Our proposals to Labour Party National Policy Forum


Proposals to the Labour Party National Policy Forum from Support not Separation Coalition,  co-ordinated by Legal Action for Women

  1. Put more cash into keeping families together rather than taking so many children into ‘care’, causing lifelong trauma to children and their mothers. This can be done first of all by implementing Section 17 of the 1989 Children Act and provisions for disabled mothers in the Care Act 2014. At present much more money is spent on taking children into ‘care’ resulting in long-term foster ‘care’ or forced adoptions than in meeting the legal entitlements of mothers; when mothers do seek support their children are targeted for removal.
  2. Mothers need support not ‘intervention’. To improve children’s lives in the early years, a Labour government must first improve the income level of families, starting with single mother families Women have paid for 86% of the austerity cuts. Low and frozen wages, zero-hours contracts, cuts in benefits and services (including afterschool play and youth clubs), benefit sanctions have added enormously to the pressure on low income mothers. About 25% of families are headed by single parents, 92% mothers. Single mothers are twice as likely to live in poverty though most are employed. Their impoverishment has had a huge impact on children, 4.5 million of whom are living in poverty and more likely to be taken into ‘care’. The number of children ‘in care’ is the highest in 35 years.
  3. A living wage for mothers, especially single mothers, would lift mothers out of poverty, and raise the status of their caring work and its social contribution.The welfare of children depends almost always on the welfare of mothers.  Scrap Universal Credit, the two-child benefit limit, the bedroom tax, the benefit cap and other policies which create a hostile environment against claimants.   Reinstate Income Support for single mothers.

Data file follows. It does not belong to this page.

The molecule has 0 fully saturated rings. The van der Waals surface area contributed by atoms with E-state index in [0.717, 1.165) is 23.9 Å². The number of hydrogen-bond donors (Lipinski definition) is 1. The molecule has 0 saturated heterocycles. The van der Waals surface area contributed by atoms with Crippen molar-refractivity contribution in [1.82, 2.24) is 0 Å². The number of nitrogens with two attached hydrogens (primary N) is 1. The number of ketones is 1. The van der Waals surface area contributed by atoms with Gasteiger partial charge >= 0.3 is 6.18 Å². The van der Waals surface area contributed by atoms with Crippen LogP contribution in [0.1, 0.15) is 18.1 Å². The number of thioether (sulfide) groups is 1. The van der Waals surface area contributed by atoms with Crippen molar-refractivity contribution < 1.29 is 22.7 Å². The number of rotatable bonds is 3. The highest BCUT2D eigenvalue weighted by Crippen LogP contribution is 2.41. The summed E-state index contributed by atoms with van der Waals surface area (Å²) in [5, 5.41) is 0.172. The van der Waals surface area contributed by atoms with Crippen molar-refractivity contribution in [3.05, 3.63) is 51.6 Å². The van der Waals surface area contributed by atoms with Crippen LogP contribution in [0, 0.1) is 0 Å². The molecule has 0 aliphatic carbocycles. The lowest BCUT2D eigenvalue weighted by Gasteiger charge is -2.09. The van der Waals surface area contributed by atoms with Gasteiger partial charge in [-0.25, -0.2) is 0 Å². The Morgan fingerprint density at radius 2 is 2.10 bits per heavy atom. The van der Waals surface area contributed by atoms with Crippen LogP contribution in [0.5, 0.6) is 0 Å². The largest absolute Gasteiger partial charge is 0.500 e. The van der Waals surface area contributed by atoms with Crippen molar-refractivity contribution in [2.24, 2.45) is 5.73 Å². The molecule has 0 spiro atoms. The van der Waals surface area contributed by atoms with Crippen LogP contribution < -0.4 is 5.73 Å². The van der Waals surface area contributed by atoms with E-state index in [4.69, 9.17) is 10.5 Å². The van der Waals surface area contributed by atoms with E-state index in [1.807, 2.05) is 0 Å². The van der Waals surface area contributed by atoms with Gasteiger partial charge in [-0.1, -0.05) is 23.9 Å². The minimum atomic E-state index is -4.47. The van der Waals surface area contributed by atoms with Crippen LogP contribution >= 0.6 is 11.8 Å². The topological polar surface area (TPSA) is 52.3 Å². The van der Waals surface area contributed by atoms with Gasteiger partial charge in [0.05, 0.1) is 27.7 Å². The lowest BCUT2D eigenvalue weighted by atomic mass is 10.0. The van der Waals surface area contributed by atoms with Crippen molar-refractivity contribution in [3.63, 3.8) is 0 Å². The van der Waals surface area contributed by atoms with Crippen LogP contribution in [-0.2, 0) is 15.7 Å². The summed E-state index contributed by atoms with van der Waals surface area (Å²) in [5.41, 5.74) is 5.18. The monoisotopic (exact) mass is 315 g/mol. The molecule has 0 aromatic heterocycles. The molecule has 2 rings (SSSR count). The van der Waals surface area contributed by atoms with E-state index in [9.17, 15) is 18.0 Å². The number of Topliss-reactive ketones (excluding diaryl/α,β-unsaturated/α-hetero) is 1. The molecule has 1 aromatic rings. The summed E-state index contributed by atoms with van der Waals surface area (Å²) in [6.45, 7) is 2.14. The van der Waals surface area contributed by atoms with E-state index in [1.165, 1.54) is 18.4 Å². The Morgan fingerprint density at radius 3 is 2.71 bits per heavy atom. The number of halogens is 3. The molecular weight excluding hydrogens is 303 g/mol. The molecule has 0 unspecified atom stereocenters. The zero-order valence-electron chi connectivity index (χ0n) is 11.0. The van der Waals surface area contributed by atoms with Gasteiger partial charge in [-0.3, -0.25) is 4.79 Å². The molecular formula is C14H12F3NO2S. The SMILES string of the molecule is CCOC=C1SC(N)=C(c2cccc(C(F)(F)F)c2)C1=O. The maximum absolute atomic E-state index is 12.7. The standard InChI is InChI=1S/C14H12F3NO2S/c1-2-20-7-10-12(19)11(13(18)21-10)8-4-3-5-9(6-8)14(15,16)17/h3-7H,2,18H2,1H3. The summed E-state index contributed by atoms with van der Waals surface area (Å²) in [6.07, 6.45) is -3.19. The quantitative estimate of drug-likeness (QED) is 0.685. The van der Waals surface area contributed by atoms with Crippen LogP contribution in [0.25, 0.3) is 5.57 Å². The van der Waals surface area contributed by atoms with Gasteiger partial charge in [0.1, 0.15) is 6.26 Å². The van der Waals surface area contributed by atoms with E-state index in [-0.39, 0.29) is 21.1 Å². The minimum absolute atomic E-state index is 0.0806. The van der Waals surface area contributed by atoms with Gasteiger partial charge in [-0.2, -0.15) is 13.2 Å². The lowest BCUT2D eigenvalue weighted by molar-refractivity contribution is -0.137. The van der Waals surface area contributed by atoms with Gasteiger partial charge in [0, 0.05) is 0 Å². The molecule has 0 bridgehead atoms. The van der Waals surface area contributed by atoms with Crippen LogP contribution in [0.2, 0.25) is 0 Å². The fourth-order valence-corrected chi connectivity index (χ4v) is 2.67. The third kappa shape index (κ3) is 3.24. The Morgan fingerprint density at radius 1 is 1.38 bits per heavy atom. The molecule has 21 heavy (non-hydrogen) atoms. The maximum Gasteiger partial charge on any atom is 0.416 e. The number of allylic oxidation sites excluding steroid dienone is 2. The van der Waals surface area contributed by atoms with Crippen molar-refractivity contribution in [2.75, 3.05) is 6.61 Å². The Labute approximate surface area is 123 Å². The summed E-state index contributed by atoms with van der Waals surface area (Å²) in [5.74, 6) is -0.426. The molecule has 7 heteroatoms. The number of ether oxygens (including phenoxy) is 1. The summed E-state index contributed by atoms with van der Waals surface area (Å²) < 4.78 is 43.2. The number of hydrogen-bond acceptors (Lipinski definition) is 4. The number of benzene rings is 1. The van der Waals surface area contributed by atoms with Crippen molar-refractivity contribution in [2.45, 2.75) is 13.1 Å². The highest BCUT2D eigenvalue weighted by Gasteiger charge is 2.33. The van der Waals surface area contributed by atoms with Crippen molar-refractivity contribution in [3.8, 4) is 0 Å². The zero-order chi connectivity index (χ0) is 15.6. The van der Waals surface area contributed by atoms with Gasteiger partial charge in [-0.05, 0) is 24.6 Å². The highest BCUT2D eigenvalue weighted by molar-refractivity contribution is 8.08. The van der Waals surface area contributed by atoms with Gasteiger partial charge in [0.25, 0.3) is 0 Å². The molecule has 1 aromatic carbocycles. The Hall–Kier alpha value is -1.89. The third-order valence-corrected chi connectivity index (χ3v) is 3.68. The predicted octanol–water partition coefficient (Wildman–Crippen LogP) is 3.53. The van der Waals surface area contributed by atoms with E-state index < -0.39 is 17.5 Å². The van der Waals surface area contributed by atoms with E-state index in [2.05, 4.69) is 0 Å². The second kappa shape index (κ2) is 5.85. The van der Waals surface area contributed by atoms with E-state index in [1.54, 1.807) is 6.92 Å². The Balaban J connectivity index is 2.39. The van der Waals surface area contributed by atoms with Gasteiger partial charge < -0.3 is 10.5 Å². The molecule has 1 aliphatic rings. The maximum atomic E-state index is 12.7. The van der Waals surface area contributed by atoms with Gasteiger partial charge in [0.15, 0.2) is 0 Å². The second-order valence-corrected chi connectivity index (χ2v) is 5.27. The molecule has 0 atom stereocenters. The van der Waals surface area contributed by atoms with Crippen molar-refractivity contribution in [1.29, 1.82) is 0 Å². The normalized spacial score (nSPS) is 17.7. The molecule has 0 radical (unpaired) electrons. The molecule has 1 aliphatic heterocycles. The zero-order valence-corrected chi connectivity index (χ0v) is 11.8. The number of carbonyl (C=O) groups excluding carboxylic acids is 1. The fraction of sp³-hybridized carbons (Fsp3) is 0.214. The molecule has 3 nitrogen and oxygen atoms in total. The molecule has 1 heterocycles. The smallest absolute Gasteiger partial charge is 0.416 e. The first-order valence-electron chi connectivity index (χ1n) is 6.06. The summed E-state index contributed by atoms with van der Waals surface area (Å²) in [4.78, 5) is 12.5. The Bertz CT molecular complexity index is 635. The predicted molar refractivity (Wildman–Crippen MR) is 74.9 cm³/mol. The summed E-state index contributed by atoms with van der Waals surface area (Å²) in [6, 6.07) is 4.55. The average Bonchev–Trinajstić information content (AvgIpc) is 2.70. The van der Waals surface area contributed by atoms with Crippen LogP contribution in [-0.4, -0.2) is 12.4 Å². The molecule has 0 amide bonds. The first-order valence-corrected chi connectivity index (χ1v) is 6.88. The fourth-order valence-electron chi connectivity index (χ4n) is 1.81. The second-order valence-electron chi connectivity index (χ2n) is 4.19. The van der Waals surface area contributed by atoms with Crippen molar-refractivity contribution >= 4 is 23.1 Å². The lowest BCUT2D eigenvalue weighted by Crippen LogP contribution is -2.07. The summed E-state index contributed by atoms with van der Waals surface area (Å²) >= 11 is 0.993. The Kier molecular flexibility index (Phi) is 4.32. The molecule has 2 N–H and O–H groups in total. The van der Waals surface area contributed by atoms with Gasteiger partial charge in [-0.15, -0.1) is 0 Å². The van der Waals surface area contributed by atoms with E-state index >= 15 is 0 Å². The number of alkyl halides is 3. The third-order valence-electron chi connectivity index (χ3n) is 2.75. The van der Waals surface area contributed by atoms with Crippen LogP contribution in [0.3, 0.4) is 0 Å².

4. Support for victims of domestic violence.  Women need access to resources, including housing and benefits, to leave violent men. Children must stop being taken from mothers experiencing domestic violence and needing protection and help to escape it. Children are not to be punished for having a violent father or step-father by being deprived of their mother, who is most often their only protector.
  5. End violent fathers’ presumed entitlement to contact and residence of children. See Victoria Derbyshire investigation and the letter signed by over 120 MPs. At present children are being forced to see or live with fathers they are terrified of, with a known record for violence, violating their human right to be safe.  Mothers who try to ensure their children’s safety and refuse to coerce them into seeing their violent fathers are accused of ‘parental alienation’ and punished with loss of contact or residence.
  6. Open the family courts to public scrutiny. Their secrecy has not protected children; it has protected biased decisions causing significant harm to children. Courts can protect children’s anonymity and still be open – criminal courts are in rape cases. Family courts in a number of countries and in a number of states in the US have been open for years; New York state opened its family courts in 1997 and has found it “100% positive with no negatives”. 
  7. Reinstate legal aid for family courts so mothers have legal support and children are not given to violent fathers.
  8. Reinstate and support Home Start and Sure Start.